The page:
I commonly see trailers that have been gutted and are for sale. Those offering think that they have added value by doing so but similar to shining up an old coin, they have actually thrown away much of the value. Complete is worth more regardless of how bad the physical shape is. I have yet to see a gutted trailer that has been restored that even comes close to the functionality of the original trailer it was created from. They can look damn good, but how well do they function as a travel trailer?

Wally had quite a few years to perfect his trailers and as far as I'm concerned the 64-68 are some of the best.

Chuck
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Old 07-09-2015, 08:15 PM   #17
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1968 24' Tradewind
1967 17' Caravel
Northborough , Massachusetts
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Posts: 136
A few pic's

Here are a few pics of interest...
Various angles of the nearly finished trailer, inside and out. Plus a couple of my son's BMW project car which he expects to have back together and drive-able by next week.

Chuck

Pic 1, General shot of trailer.
Pic 2, The mod to the frame to enclose the twin 35 gal tanks.
Pic 3, The underside looking back at the new axles and tanks, etc.
Pic 4, the driveway projects in all their glory: AS, M3 Donor, 328 Wagon receptor.
Pic 5 & 6, Inside looking forward and backwards.
Pic 7, Galley.
Pic 8, Solar and roof.
Pic 9, The wagon in detail.
Pic 10, The M engine in the garage being gone over extensively.

My son plans to have this car reassembled and operational in a couple of weeks, it will be a lot of late nites to accomplish that.

Chuck
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Old 07-10-2015, 08:03 PM   #18
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1966 24' Tradewind
Kansas City , Missouri
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Wow. Multi-tasking must be an inherited trait. That 325 wagon ought to be a kick to drive when its done.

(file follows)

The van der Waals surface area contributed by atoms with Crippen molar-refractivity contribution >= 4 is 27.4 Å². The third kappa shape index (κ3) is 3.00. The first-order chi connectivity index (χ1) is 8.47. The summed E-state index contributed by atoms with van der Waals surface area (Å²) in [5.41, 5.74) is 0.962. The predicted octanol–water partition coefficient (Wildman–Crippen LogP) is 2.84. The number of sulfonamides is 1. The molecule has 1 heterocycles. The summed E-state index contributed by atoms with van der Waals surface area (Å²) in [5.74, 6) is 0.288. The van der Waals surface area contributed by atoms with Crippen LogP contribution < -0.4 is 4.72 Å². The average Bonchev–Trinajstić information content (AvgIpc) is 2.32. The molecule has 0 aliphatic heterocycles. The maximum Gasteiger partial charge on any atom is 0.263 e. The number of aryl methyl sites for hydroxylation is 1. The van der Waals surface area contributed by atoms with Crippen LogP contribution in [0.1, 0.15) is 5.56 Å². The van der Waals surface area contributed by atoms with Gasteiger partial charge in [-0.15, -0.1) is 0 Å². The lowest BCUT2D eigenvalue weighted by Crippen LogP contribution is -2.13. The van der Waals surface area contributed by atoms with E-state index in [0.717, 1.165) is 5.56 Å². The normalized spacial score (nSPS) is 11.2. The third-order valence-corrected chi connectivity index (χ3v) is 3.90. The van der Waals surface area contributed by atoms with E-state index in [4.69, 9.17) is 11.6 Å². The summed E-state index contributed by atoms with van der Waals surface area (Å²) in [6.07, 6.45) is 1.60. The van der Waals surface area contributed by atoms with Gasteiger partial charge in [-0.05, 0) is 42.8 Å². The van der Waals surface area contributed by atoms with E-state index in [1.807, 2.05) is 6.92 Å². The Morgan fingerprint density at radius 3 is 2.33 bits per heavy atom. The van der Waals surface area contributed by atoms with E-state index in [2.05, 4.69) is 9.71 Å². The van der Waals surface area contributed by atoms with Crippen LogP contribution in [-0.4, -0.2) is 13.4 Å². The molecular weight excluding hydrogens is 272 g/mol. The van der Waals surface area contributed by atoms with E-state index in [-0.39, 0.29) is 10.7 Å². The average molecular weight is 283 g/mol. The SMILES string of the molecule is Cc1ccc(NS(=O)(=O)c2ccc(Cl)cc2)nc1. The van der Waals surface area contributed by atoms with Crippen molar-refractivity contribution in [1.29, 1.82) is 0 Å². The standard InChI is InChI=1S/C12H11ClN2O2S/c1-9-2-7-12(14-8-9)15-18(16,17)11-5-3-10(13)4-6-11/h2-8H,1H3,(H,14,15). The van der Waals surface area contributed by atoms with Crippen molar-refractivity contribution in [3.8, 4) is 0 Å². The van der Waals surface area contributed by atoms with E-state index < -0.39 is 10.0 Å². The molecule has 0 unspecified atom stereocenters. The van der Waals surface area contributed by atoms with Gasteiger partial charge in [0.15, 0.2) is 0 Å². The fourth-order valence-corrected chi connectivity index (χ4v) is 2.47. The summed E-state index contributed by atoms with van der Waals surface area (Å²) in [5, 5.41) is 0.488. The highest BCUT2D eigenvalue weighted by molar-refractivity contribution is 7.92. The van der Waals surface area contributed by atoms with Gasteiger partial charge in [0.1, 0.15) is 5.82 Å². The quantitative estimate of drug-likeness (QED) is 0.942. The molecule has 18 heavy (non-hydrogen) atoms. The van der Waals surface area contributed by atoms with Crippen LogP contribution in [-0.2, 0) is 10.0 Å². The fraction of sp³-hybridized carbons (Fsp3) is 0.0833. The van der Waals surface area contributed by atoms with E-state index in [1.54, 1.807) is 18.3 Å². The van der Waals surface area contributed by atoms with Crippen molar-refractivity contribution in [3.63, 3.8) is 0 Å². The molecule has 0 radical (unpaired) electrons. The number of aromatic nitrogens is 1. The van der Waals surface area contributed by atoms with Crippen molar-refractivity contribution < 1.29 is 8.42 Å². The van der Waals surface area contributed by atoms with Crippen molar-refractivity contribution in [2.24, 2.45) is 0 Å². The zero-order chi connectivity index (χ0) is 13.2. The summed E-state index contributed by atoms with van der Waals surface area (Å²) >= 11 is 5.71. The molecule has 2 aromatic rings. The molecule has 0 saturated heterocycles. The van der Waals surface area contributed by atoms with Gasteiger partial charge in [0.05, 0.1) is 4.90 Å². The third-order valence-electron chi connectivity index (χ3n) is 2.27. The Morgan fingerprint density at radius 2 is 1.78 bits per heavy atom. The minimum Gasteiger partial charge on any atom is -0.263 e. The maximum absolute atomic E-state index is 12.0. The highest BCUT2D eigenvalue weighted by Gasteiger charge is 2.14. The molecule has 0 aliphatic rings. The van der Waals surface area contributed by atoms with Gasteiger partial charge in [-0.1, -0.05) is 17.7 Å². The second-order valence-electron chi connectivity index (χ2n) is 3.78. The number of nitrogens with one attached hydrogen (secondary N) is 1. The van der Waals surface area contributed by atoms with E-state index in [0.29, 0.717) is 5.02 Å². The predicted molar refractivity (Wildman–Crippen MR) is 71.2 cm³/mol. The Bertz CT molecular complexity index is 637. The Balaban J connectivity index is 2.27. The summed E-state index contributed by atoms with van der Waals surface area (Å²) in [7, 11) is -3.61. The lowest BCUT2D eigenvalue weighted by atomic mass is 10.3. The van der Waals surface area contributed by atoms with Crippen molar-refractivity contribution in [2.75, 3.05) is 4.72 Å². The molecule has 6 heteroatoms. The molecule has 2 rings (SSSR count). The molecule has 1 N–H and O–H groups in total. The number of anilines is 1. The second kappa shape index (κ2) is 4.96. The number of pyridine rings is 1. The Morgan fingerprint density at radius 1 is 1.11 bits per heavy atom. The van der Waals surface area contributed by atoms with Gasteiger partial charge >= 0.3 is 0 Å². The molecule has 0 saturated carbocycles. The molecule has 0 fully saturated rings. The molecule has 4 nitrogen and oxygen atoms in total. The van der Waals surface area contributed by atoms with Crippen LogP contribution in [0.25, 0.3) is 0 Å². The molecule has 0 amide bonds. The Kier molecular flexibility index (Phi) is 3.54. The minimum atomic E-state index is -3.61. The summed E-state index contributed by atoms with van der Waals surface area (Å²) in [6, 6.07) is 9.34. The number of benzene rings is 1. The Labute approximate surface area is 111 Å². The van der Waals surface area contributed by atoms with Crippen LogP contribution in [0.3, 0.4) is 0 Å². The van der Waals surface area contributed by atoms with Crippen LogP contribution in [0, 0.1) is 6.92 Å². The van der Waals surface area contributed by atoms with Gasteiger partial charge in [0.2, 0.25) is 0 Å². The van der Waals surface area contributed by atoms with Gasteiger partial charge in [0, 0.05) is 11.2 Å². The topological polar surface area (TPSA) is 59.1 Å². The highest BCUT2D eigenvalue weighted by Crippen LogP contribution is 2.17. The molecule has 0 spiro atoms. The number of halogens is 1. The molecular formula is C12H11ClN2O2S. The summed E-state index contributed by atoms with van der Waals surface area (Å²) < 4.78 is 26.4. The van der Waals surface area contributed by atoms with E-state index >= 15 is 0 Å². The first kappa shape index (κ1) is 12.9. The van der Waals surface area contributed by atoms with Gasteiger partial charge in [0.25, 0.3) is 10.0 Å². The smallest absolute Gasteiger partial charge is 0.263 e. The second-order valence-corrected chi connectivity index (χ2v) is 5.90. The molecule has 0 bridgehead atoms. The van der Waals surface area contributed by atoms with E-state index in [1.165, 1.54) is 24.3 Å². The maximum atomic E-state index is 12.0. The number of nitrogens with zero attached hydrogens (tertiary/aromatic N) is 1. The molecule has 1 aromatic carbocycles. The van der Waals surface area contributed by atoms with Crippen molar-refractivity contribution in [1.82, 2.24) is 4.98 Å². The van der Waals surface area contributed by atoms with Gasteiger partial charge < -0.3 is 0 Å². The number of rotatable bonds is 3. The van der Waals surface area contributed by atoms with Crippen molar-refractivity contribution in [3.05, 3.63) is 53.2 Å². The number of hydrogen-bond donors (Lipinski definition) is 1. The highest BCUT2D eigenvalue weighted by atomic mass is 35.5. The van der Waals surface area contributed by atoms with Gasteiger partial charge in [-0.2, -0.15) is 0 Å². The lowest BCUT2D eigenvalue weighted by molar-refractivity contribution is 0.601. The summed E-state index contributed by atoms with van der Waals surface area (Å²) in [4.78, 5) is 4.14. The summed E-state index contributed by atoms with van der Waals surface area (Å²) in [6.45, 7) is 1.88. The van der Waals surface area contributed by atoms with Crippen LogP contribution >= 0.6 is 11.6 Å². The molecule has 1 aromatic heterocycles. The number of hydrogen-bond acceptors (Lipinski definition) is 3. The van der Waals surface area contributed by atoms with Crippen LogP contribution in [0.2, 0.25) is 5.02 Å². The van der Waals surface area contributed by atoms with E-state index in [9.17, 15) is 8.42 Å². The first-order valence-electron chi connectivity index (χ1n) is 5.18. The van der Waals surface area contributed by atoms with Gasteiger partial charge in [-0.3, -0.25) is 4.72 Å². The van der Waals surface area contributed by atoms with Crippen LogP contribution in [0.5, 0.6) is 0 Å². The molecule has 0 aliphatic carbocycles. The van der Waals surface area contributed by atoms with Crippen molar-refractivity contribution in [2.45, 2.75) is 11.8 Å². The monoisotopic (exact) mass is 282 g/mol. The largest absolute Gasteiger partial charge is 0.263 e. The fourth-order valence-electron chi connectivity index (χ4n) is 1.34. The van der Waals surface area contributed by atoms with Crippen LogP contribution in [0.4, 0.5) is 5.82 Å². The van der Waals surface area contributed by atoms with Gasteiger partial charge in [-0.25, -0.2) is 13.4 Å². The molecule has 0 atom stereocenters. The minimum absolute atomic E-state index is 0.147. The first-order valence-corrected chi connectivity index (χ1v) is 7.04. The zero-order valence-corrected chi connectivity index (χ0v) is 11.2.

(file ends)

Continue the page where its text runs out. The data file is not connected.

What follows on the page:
As for the AS, enlighten me on the reasons for the two tanks. I just got the subfloor off my frame and have only one tank that everything apparently drains into. This learning as you go is interesting.
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Old 07-10-2015, 08:18 PM   #19
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Quote:
Originally Posted by dbj216 View Post
Hi slats, I have a 66 Trade Wind also. I'll bet your frame is in good shape. I did pull the belly pan and replaced the rotted floor in the bathroom. I found my frame in good shape, no repairs needed. I've cleaned the frame, applied POR, insulated the subfloor, new belly pan, new axles, new plumbing, new bathroom, new electrical converter and fuse panel, new furnace, new water heater, new fridge, new stove, and polished the exterior. We'll take it for the maiden voyage this August. We'll tow it with a Grand Cherokee V8.

I've enjoyed working on the thing, and have a lot more to do. Someday I may have a project trailer where I do the "full monty" as you are doing. For now, I'll tag along and watch your progress.

David

PS Nice looking garage you are working in!
David, the trailer in your attached pic looks incredible. No dings anywhere !? Does it go outside ? j/k
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Old 07-11-2015, 12:09 AM   #20
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1968 24' Tradewind
1967 17' Caravel
Northborough , Massachusetts
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Quote:
Originally Posted by Slats View Post
Wow. Multi-tasking must be an inherited trait. That 325 wagon ought to be a kick to drive when its done.